• Metzeler – “Clean and lubricate bead with tire mounting lubricant or soapy water”
    • On the web there are some negative comments regarding soap as a tire install lubricant. Sodium Hydroxide (NaOH) is used to make soap, but is not present in the final soap product if the soap is made correctly. NaOH can damage aluminum. However, the NaOH should get consumed in the soap making process. Some people refer to http://www.randakks.com/TechTip62.htm, but this should not happen if the soap was made correctly. Soap is also recommended by tire manufacturers as an install lubricant. If you are worried about soap damage then use tire mounting lubricant.
    • Tire mounting lubricant – many of the tire mounting lubricants contain soap as part of their Material Safety Data Sheet (MSDS).
    • WD 40 – WD-40 is partly petroleum base oil (
    • Silicone spray – tire manufacturers don’t recommend using silicone.
    • Armor All Protectant Original – Arrmor All Protectant Original contains a 30-40% concentration of “non hazardous silicone emulsion” per the MSDS which is not recommended for tire install.
    • Pledge – Per the MSDS Pledge has “Naptha, petroleum, light alkylate” at a 5-10 weight percent as a component and petroleum is not recommended for tire install.
    When should I change my motorcycle tire?

    Most on-road tires have built-in tread wear indicators. When the tire is worn down to the indicators it is time to change the tire. For on-road tires, another way to check tread depth is stick a penny Lincoln head first into the tread. If you can see all of Lincoln’s head then it is time to change the tire.

    For on-road and dirt bike tires, if either the front or rear starts to feel abnormally loose in corners this is another indication to check tread depth. Once the tire performance decreases below where you would like it, change the tire. When in doubt, change the tire.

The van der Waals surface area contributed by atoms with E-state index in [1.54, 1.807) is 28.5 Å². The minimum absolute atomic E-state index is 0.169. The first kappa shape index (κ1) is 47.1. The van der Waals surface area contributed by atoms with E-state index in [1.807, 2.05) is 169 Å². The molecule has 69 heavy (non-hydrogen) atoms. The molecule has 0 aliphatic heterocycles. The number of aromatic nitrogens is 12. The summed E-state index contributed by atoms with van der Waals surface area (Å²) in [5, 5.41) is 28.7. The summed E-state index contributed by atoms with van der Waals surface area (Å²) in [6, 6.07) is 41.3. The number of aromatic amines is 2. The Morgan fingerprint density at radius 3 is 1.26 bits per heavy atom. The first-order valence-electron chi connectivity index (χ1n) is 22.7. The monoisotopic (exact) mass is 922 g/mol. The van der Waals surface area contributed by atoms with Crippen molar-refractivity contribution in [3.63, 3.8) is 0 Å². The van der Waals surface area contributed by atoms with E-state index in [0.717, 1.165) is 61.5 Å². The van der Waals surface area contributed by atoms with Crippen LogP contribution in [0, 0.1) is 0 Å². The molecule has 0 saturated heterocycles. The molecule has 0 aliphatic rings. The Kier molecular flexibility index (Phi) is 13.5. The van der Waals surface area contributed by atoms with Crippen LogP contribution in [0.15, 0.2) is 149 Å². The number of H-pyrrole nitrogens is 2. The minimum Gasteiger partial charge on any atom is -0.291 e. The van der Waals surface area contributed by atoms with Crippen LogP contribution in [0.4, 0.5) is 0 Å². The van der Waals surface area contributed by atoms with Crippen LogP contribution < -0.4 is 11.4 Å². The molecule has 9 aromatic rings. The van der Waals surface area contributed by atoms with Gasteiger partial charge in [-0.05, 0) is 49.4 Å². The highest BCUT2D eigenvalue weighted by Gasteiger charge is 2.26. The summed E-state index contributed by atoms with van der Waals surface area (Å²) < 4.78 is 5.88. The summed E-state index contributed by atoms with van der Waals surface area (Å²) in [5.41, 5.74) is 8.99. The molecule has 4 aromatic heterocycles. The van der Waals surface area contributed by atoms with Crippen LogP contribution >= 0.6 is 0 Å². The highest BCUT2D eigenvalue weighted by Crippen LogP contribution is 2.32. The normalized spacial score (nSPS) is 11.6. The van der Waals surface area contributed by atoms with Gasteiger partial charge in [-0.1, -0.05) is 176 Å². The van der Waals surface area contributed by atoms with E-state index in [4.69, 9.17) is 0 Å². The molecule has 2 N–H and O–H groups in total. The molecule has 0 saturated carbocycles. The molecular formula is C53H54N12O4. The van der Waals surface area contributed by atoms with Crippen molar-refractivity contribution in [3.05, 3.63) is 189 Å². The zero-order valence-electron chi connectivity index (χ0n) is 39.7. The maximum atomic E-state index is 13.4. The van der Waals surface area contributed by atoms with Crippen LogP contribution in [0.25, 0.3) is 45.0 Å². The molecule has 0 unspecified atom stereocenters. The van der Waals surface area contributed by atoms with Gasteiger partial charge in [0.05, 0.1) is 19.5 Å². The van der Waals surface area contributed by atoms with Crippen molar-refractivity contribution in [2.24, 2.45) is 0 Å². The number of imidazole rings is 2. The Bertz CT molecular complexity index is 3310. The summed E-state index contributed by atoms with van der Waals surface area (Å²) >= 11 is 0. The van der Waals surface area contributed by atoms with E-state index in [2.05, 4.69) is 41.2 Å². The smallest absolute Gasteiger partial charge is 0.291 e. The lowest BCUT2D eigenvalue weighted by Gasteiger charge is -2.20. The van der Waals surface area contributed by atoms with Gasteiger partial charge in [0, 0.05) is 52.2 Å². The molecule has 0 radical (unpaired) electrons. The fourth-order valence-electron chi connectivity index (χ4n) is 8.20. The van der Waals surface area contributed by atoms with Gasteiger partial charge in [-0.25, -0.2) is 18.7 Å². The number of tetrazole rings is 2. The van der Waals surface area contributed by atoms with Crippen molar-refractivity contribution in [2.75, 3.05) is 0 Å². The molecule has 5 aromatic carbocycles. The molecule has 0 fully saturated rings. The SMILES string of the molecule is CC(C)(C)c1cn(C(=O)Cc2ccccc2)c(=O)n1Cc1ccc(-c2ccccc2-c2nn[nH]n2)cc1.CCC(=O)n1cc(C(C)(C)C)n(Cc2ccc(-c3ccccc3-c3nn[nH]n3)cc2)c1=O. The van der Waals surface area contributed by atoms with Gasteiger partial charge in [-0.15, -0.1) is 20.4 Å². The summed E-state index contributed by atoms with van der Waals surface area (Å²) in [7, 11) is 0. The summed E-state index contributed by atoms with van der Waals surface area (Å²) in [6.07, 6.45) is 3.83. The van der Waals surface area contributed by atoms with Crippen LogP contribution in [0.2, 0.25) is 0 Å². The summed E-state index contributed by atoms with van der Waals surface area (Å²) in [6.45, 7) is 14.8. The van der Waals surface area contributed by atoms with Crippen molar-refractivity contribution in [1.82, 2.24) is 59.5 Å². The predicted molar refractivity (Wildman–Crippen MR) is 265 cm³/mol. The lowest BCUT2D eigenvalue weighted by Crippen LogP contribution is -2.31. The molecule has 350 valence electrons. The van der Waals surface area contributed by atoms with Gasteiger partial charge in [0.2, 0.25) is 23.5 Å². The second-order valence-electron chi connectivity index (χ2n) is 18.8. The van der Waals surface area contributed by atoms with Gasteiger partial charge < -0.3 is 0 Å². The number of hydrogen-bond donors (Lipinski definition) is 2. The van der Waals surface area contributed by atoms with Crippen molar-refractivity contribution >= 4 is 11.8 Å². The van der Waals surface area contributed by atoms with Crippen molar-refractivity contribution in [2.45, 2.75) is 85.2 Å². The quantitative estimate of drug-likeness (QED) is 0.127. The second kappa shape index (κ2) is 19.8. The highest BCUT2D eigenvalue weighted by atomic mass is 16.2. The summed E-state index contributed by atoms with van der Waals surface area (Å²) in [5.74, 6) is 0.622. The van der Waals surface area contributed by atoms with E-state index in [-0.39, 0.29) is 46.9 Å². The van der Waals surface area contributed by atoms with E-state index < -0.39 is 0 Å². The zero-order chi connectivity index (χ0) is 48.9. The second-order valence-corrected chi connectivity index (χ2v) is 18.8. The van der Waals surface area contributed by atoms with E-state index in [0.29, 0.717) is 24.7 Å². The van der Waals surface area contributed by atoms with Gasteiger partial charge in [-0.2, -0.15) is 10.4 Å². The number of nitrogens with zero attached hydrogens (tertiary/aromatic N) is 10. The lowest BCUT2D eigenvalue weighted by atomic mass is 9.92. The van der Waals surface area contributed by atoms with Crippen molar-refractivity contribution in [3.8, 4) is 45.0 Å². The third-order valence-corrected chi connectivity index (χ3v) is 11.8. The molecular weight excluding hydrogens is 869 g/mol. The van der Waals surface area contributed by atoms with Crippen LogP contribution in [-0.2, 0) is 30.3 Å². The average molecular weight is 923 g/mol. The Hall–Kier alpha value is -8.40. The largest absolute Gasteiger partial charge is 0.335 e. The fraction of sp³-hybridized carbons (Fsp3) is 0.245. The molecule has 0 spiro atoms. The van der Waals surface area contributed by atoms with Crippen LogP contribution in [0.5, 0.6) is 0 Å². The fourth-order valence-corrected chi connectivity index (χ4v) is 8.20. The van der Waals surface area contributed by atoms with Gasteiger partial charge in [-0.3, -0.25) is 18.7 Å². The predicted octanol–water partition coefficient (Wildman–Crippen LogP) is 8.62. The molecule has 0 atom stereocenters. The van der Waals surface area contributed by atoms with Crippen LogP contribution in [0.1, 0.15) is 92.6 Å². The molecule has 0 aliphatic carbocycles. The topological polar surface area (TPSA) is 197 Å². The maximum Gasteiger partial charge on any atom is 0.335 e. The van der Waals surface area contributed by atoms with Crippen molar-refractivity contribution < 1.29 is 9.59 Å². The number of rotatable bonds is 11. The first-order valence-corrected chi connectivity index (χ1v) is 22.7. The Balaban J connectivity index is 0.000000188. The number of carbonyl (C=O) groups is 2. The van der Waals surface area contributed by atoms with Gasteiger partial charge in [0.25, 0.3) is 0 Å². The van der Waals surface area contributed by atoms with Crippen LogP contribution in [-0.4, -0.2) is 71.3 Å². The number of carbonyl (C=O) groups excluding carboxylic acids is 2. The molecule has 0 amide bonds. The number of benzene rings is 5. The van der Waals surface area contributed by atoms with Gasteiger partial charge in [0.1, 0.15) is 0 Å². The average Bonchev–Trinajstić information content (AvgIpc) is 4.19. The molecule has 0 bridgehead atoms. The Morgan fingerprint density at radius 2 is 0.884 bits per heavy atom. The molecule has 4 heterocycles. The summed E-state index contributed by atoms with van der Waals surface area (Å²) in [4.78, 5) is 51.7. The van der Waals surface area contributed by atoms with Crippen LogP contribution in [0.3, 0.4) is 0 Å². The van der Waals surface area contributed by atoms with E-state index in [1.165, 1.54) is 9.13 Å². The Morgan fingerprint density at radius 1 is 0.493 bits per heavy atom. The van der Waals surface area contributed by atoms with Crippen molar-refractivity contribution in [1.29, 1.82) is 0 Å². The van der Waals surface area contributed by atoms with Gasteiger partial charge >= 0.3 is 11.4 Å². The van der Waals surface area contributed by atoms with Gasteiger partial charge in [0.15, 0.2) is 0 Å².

How often should I check my tires/wheels?
    You should check your tires and rims at least once a week. This includes a cold tire pressure check and a visual inspection of the tire. Some riders check their tire pressure before each ride.
    What tire pressure should I use?
    Generally keep the tire pressure at the motorcycle manufacturer’s suggested level as noted in the owner’s manual. If you are on the track, or riding off-road, then the tire pressure will likely be lower than the manufacturer’s suggested level. Proper pressure ensures correct handling and can improve gas mileage.
    What should I do if my tire is losing pressure?
    If you are losing tire pressure inspect the wheel and tire to see if you can determine the cause. Try and tighten the valve core and inspect the tire for cracks or punctures. If you can’t determine the cause, take it to the shop.
    Is an underinflated or overinflated motorcycle tire dangerous?
    Yes, an underinflated motorcycle tire can be dangerous. The tire can fail due to excessive heat. You can also get unusual wear patterns that can affect handling and require you to change the tire early. An overinflated tire is also dangerous. The tire can wear in the center, the ride will be harsher and the tire can be more easily punctured.
    What tire pressure should I use for a dirt bike, off road?
    The proper tire pressure for riding off road depends on the type of riding you will be doing. The general rule is 11-15 pounds for most conditions. If you are riding in rocky conditions at high speed you will want higher pressures to avoid damaging the rims. Check motorcycle forums specific to your type of bike for recommendations from riders. The proper pressure usually varies by tire and type of bike. If you are going to ride on the highway or streets for any length of time you will want to pack a pump and inflate the tires before you ride on the road.
    What is a rim/bead lock?
    A rim lock or bead lock is used on off road tires when you have a flat to lock the tire to the rim. If you have a badly damaged tire this is often the only way to get home with the bike.
    Do I need to balance my wheel/tire?
    All motorcycle tires/wheels should be balanced after a new tire is installed. If you are doing the tire install please check out the How to Install and Balance a Motorcycle Tire section of the site. Some people have started using Dyna Beads to “balance” the tire.